Business lessons from the Edinburgh Fringe: 1) Marketing

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Horse playing the accordion - and why not?I went on holiday to the Edinburgh Fringe Festival with the expectation that  my take-aways would be mainly fish suppers (the jokes don’t get any better believe me) but there were a few business-related things that struck me about it that I thought I would share. The whole thing was a fun break – and this trilogy of blogs is intended in much the same spirit.

I’ll cover comedy, circus skills and, inevitably, interpretive dance soon but to get started…

Marketing – it’s all about relationships…

If you have an aversion to being accosted by strangers pressing a flyer into your hand to persuade you to come to a fabulous evening of comedy, circus skills or interpretive dance then Edinburgh in August is not the place for you. Having been before, my wife and I knew that part of the fun is making spur-of-the-moment decisions to see something so only booked a few 20-plus shows we saw over the space of a week before we arrived (we’re lightweights really – can’t do more than four a day) and left the rest to chance. This meant that we developed an informal approach to deciding whether we would go to see a show or not:

1) if the person with the flyer was just handing it out without any kind of explanation we were unlikely to go unless there was something particularly compelling on the flyer.

2) if the flyer-person took the time to explain clearly what was good about the show and came across as not-too-pushy then the flyer went in the bag for consideration.

3) if the flyer-person was actually in the show as well as promoting it (and met the other criteria) then we were very likely to go.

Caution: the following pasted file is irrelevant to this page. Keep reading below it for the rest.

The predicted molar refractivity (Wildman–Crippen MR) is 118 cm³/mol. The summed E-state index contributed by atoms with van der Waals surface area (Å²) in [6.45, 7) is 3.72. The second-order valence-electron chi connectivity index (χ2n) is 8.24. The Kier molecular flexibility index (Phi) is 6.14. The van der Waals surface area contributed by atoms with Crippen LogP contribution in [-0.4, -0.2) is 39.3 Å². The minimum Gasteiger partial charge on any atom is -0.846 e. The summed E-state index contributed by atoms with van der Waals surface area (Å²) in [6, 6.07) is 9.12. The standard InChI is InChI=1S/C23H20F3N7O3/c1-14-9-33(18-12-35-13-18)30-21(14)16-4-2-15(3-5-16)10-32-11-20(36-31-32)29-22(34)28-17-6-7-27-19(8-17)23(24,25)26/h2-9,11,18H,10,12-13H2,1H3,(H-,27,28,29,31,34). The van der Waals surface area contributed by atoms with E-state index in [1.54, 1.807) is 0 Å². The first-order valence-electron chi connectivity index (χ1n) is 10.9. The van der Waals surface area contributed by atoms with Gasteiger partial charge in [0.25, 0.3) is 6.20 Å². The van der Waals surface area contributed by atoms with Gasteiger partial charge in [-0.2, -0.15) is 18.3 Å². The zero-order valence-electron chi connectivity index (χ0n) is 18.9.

4) if we actually knew the person with the flyer – this happened on two occasions – then we would definitely go.

This approach was borne out by one of the people in the last category – whose show we had intended to see anyway – who managed to get capacity audiences by actively flyering every day and taking the time to chat to and chivvy people into going. Given the sheer number of shows available at any time of day this is no mean feat.

…it’s also about apps and social media…

I thought about taking a holiday from my iPhone while I was away but soon realised this wouldn’t work. The main reason was that I discovered that – in addition to having a great website for booking tickets – the Fringe app provided the extra benefit of telling you what was on and how close it was to where you were at any one time (although since Edinburgh is a city that is organised both vertically as well as horizontally the app doesn’t mention how much climbing is involved).

And my holiday from social media was short-lived as I decided to tweet about shows if I liked them. This meant I acquired a few interesting interpretive dance followers as a result thus extending my relationship beyond the Fringe – I would definitely see many of the acts with new shows either in Edinburgh or elsewhere.

…and word-of-mouth

Perhaps I should have spent more time on the weird and wonderful end of things but most of the insights I got from the Fringe proved accepted wisdom, including that word-of mouth is the best route to business success. One of the best shows we saw was Blam! (and I’ll spend more time on why, after this show, office life will never be the same again in a future post) but didn’t see anything other than posters advertising it. There were no people flyering this one and no cosy chats over a cup of coffee but it seemed to be selling out the 750-seat Pleasance Grand on each show purely on word of mouth: people flyering other shows and random strangers in queues would mention it. Creating a buzz-hit like this isn’t something that you can necessarily plan for but I guess having a show that delivers plenty of laughs and action-packed thrills – and putting your audience in a concentrated, gregarious environment like Edinburgh probably helps enormously.